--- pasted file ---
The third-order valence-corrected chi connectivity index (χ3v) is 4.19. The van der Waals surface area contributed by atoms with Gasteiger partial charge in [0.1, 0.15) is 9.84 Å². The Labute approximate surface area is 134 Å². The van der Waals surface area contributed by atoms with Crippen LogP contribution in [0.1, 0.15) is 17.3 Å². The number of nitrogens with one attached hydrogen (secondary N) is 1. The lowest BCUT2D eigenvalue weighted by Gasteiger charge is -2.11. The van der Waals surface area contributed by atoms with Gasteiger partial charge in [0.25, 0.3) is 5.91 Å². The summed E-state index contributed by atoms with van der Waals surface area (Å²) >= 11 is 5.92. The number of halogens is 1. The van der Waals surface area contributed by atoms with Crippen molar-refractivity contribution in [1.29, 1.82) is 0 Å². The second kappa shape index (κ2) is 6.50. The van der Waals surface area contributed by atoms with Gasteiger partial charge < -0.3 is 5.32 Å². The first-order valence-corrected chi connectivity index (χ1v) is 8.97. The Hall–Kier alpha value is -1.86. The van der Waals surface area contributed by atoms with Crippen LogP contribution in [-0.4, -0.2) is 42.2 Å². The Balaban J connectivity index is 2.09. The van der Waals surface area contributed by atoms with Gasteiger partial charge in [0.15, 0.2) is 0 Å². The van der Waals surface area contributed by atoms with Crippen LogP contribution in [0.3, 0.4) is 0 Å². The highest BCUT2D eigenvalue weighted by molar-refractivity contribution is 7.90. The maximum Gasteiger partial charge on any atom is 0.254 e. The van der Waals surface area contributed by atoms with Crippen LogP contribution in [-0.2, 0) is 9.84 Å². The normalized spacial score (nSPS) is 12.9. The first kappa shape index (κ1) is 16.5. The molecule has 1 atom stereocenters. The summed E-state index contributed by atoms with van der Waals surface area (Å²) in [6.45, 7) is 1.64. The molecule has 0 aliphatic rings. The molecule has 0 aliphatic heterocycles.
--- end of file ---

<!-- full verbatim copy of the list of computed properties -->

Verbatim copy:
The third-order valence-corrected chi connectivity index (χ3v) is 4.19. The van der Waals surface area contributed by atoms with Gasteiger partial charge in [0.1, 0.15) is 9.84 Å². The Labute approximate surface area is 134 Å². The van der Waals surface area contributed by atoms with Crippen LogP contribution in [0.1, 0.15) is 17.3 Å². The number of nitrogens with one attached hydrogen (secondary N) is 1. The lowest BCUT2D eigenvalue weighted by Gasteiger charge is -2.11. The van der Waals surface area contributed by atoms with Gasteiger partial charge in [0.25, 0.3) is 5.91 Å². The summed E-state index contributed by atoms with van der Waals surface area (Å²) >= 11 is 5.92. The number of halogens is 1. The van der Waals surface area contributed by atoms with Crippen molar-refractivity contribution in [1.29, 1.82) is 0 Å². The second kappa shape index (κ2) is 6.50. The van der Waals surface area contributed by atoms with Gasteiger partial charge < -0.3 is 5.32 Å². The first-order valence-corrected chi connectivity index (χ1v) is 8.97. The Hall–Kier alpha value is -1.86. The van der Waals surface area contributed by atoms with Crippen LogP contribution in [-0.4, -0.2) is 42.2 Å². The Balaban J connectivity index is 2.09. The van der Waals surface area contributed by atoms with Gasteiger partial charge in [0.15, 0.2) is 0 Å². The van der Waals surface area contributed by atoms with Crippen LogP contribution in [0.3, 0.4) is 0 Å². The highest BCUT2D eigenvalue weighted by molar-refractivity contribution is 7.90. The maximum Gasteiger partial charge on any atom is 0.254 e. The van der Waals surface area contributed by atoms with Crippen LogP contribution in [-0.2, 0) is 9.84 Å². The normalized spacial score (nSPS) is 12.9. The first kappa shape index (κ1) is 16.5. The molecule has 1 atom stereocenters. The summed E-state index contributed by atoms with van der Waals surface area (Å²) in [6.45, 7) is 1.64. The molecule has 0 aliphatic rings. The molecule has 0 aliphatic heterocycles.